Today I'm thrilled to be a part of the promotional tour for Death Sworn, the newest young adult fantasy novel from Leah Cypess. This was a darkly fascinating read for me, but before I get to my thoughts on the book itself, I thought I would share with all of you the top three ways protagonist Ileni handles her time in the Assassins' Caves far, far better than I would.
Be sure and check out the bottom of the post for a list of all the participating blogs as well as the details on a fantastic giveaway!
THE TOP 3 THINGS THAT WOULD MAKE ME
A POOR SUBSTITUTE FOR ILENI
A POOR SUBSTITUTE FOR ILENI
• The Dark - I'm not afraid of the dark per se, however, I do tend to invent epic and completely illogical explanations for any and all sounds I hear when alone in the dark, which often leads to my assuming the fetal position and rocking. A creak on the stairs? Clearly I'm seconds away from a gruesome death via axe murderer. A scratching sound at the window? Sweet baby Jesus, a creature of some kind is trying to break in and its grotesque and freakishly long fingernails are going to tear me apart, and OH MY GOD, what if my dogs try to protect me and get hurt in the process? As you can see, noises in the dark cause my mental stability to decrease at a fairly alarming rate.
Ileni, on the other hand, handles herself in the dark extraordinarily well. She's always on alert but yet never overreacts like some people whose name may or may not rhyme with Benny. She never lets her imagination run away with her and manages to keep a level head despite the dangers quite literally around every corner.
• Attitude - I have one. It often makes an appearance at inopportune moments, like when I should be professionally polite but can't quite manage to keep my snark from slipping out. Ileni has to deal with a class full of young men of various ages, some of whom are intent on proving they are bigger/badder/generally more awesome than she could ever hope to be. Instead of verbally putting them down in a most satisfying, if not entirely mature, way, Ileni continually takes the high road and refuses to rise to their most tempting bait. She manages to walk away from each class with her head held high, whereas I would walk away with my mouth stretched abnormally wide in order to accommodate my foot.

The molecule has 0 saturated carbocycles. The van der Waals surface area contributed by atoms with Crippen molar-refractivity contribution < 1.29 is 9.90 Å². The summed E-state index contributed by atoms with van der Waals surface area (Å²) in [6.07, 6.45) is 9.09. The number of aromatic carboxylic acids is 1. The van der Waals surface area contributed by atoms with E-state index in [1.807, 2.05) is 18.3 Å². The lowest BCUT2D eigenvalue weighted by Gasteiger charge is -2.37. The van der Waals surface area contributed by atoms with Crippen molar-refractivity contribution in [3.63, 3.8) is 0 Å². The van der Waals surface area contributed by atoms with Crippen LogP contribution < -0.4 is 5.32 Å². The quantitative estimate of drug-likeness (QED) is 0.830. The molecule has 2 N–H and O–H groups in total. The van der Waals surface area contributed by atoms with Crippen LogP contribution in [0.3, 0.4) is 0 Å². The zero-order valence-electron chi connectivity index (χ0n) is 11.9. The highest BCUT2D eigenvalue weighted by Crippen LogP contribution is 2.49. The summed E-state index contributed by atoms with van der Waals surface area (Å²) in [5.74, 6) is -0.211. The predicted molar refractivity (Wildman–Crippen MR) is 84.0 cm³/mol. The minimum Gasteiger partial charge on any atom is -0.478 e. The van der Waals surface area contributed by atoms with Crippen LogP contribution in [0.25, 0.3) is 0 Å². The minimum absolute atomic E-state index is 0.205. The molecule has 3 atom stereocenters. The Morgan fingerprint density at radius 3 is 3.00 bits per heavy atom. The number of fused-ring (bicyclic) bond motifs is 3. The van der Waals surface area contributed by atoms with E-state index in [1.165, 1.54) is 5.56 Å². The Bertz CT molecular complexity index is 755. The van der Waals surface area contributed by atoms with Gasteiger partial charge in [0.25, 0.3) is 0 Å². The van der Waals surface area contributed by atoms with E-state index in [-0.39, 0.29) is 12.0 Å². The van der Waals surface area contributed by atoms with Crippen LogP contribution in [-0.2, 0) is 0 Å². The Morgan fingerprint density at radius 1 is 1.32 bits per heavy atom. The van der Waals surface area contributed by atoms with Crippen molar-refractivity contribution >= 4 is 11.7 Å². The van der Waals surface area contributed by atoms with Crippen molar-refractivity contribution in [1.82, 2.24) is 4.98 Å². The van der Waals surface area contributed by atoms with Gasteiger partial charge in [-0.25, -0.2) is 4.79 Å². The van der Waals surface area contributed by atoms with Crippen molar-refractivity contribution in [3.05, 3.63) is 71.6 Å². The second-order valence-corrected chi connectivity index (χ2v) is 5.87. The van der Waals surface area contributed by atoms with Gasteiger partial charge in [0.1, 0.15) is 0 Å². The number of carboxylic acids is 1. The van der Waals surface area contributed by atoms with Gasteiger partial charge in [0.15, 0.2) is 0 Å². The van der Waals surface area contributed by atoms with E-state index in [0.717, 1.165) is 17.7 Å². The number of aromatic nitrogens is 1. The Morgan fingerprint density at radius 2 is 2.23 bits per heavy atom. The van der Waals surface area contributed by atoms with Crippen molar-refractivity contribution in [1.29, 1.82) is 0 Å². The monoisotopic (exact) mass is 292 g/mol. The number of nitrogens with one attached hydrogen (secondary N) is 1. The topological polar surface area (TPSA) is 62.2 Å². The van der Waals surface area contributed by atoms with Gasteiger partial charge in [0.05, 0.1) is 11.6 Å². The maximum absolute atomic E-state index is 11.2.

• Secret keeping/Sleuthing - As established by the previous bullet point, I have trouble keeping my mouth shut when it would behoove me to do so. While this typically applies to situations where sarcasm is not the entirely appropriate response, it also extends to keeping secrets. I can't do it. I have to buy all my Christmas presents for other people just a couple days before the holiday otherwise I inevitably blurt out what everyone can expect to get from me as soon as I've left the store. Ileni keeps things much closer to her chest, not in an irritating way but rather as a means of self-preservation, and I couldn't help but admire the way she slowly but surely put the various pieces of the puzzle together without ever tipping her hand to those who would easily see her dead.
To sum up, Ileni is a far stronger young adult heroine than I could ever hope to be :-) *pats self on back*
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Death Sworn #1
Available March 4th
Source: eARC from publisher for review
When Ileni lost her magic, she lost everything: her place in society, her purpose in life, and the man she had expected to spend her life with. So when the Elders sent her to be magic tutor to a secret sect of assassins, she went willingly, even though the last two tutors had died under mysterious circumstances.
But beneath the assassins’ caves, Ileni will discover a new place and a new purpose… and a new and dangerous love. She will struggle to keep her lost magic a secret while teaching it to her deadly students, and to find out what happened to the two tutors who preceded her. But what she discovers will change not only her future, but the future of her people, the assassins… and possibly the entire world.